KRASNAYA POLYANA, Russia (AP) — Shaun White
pulled out of the Olympic slopestyle contest Wednesday, about 24 hours
after being banged up on a course that riders are criticizing as unduly
"With the practice runs I have taken, even after course
modifications and watching fellow athletes get hurt, the potential risk
of injury is a bit too much for me to gamble my other Olympics goals
on," White said.
Considered among the favorites in the new
Olympic event, White jammed his left wrist during practice Tuesday, and
when he came off the slopestyle course, he called it "a little
White's stunning decision — withdrawing from an
event added to the program in part to increase his exposure on the
world's biggest stage — is yet another blow for the still-to-start Sochi
Games, which have been wracked by security threats, political fighting
and the loss of at least one other headliner, injured American skier
Slopestyle is a speed-packed trip down the
mountain, filled with rails, bumps and, most notably, steeply angled
jumps that allow riders to flip two, sometimes three times, before
landing. White hurt his wrist on one of the takeoff ramps, which one top
rider, Canadian Mark McMorris, said were built "kind of obnoxiously
White has been dealing with a number of nagging injuries
during a winter in which he was one of the few riders trying to compete
in both events. The wrist added to a list that includes his shoulder and
ankle, both injured during qualifying events for the U.S. team.
focus will now solely be on next Tuesday's contest in the halfpipe,
which is essentially a hollowed-out ice shell with 22-foot (7-meter)
sidewalls. There is danger there, but unlike slopestyle, it's based
mostly on the types of head-over-heels tricks the riders try and not the
setup of the pipe.
In a news conference about an hour before he
gave first word of his decision to the "Today" show, White was asked
whether halfpipe was more important to him.
"For me, I definitely
feel the halfpipe carries a bit more weight, a bit more pressure. I
guess that's fair enough to say," he said.
White deemed his
jammed wrist as nothing serious and said reports about it were
overblown. But he said there remained serious issues with the slopestyle
"There are definitely concerns about the course," he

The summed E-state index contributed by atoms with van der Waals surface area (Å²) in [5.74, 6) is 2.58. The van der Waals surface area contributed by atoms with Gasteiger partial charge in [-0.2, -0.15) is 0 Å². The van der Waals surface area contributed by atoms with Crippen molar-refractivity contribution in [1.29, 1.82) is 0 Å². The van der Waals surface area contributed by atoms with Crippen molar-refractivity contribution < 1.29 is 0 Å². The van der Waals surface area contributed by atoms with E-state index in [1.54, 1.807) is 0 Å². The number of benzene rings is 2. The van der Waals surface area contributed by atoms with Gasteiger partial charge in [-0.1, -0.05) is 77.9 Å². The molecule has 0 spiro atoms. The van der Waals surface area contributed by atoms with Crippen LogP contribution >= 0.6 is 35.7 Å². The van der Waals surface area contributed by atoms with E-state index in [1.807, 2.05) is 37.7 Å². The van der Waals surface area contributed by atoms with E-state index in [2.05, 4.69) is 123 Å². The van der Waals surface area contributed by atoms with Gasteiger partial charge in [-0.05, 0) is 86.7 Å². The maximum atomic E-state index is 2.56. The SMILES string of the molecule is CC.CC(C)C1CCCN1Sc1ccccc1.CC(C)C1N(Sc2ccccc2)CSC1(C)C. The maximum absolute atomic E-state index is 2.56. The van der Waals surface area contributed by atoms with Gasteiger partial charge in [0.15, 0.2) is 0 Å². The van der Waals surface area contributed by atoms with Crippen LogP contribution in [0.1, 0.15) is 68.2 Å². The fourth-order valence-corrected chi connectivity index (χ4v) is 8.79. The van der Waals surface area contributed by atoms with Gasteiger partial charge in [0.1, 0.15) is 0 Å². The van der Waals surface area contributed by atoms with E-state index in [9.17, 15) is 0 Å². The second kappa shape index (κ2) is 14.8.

said. "It's been interesting to see how it's developed and changed over
the past couple days. The big question is if it will continue to change.
Because every day, they have riders meetings and they give feedback.
Sometimes there's changes, sometimes there's not."
Reaction came from several corners, not all of them positive.
White... It's easy to find excuses to pull out of a contest when you
think you can't win," Canadian rider Sebastian Toutant tweeted.
prospects for slopestyle were uncertain, at best. He's the five-time
Winter X Games champion, though he more or less gave up the event about
six years ago to focus solely on the halfpipe. But he hurt his ankle on
the halfpipe in the season's first Olympic qualifier, then bashed his
shoulder during a nasty fall in slopestyle about a month later.
pulled out of events, changed his mind about the X Games — considered
the biggest snowboarding event outside of the Olympics — a few times
before skipping that, as well. In all, it has been a hectic lead-up
period as he tried to juggle both events, and it didn't stop once he
reached Russia. The slopestyle final is set for Saturday, which would
cost him the first day of practice on the halfpipe.
juggling both events," White said during the news conference.
"Definitely not easy. It's something that's been talked about quite a
bit. Losing a day of practice is a serious thing, especially with a new
course and the challenges I'd face in slopestyle."
He said watching the injuries pile up on the course didn't build much confidence.
top rider, Torstein Horgmo of Norway, was forced out after breaking his
collarbone during practice Monday. On Tuesday, Finnish rider Marika
Enne was carted off the course with a concussion.
said the dangers of the course were being overblown — "There's no way
this course is too dangerous," American Sage Kotsenburg said.
Others, however, admitted they were having a tough time.
a little intense, a little challenging," said American rider Jamie
Anderson, a gold-medal favorite on the women's side. "The jumps are
still a little weird. I'm having a questionable time getting used to
them. But I'm just being slow, patient, taking them one jump at a time."
American Nick Goepper, a favorite in the skiing version of slopestyle, was surprised by White's news.
a notable person and he probably would have brought more viewers to
slopestyle," Goepper said. "But it opens the door for other athletes,
and if anything, it means he's going to come back in four years and be
even more prepared for slopestyle."
AP Sports Writer Will Graves contributed to this report.